14. Reaching during virtual rotation: context specific compensations for expected coriolis forces.

    Science.gov (United States)

    Cohn, J V; DiZio, P; Lackner, J R

    2000-06-01

    Subjects who are in an enclosed chamber rotating at constant velocity feel physically stationary but make errors when pointing to targets. Reaching paths and endpoints are deviated in the direction of the transient inertial Coriolis forces generated by their arm movements. By contrast, reaching movements made during natural, voluntary torso rotation seem to be accurate, and subjects are unaware of the Coriolis forces generated by their movements. This pattern suggests that the motor plan for reaching movements uses a representation of body motion to prepare compensations for impending self-generated accelerative loads on the arm. If so, stationary subjects who are experiencing illusory self-rotation should make reaching errors when pointing to a target. These errors should be in the direction opposite the Coriolis accelerations their arm movements would generate if they were actually rotating. To determine whether such compensations exist, we had subjects in four experiments make visually open-loop reaches to targets while they were experiencing compelling illusory self-rotation and displacement induced by rotation of a complex, natural visual scene. The paths and endpoints of their initial reaching movements were significantly displaced leftward during counterclockwise illusory rotary displacement and rightward during clockwise illusory self-displacement. Subjects reached in a curvilinear path to the wrong place. These reaching errors were opposite in direction to the Coriolis forces that would have been generated by their arm movements during actual torso rotation. The magnitude of path curvature and endpoint errors increased as the speed of illusory self-rotation increased. In successive reaches, movement paths became straighter and endpoints more accurate despite the absence of visual error feedback or tactile feedback about target location. When subjects were again presented a stationary scene, their initial reaches were indistinguishable from pre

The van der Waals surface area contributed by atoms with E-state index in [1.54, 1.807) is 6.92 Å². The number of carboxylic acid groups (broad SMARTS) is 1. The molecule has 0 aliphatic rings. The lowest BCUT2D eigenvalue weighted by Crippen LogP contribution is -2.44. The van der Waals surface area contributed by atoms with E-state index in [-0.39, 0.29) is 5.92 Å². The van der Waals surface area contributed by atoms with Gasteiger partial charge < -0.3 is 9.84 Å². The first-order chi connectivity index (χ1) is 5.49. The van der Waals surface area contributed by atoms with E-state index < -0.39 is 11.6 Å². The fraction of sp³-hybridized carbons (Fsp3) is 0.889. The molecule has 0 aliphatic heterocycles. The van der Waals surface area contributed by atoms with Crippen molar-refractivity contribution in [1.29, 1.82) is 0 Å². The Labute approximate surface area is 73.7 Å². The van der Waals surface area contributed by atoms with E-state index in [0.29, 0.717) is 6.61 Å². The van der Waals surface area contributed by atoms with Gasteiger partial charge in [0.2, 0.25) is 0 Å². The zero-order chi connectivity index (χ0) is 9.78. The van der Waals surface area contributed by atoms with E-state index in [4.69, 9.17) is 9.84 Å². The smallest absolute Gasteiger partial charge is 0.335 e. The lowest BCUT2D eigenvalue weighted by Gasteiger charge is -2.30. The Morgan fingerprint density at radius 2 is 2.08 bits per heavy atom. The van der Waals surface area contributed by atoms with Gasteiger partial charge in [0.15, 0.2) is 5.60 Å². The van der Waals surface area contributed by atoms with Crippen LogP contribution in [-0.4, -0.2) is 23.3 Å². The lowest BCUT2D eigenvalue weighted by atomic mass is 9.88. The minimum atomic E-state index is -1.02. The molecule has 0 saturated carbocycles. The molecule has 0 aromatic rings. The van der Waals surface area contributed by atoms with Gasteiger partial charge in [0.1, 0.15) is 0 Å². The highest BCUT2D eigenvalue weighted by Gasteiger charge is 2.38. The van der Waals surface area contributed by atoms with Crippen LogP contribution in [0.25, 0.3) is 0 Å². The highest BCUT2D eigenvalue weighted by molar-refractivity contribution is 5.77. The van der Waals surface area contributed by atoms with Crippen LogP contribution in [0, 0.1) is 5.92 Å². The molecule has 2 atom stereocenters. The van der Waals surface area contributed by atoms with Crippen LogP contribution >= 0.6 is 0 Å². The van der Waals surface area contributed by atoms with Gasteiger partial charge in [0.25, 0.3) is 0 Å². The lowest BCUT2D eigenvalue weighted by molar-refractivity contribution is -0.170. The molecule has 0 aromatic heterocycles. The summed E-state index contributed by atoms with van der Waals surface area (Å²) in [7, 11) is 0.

15. Reaching during virtual rotation: context specific compensations for expected coriolis forces

    Science.gov (United States)

    Cohn, J. V.; DiZio, P.; Lackner, J. R.

    2000-01-01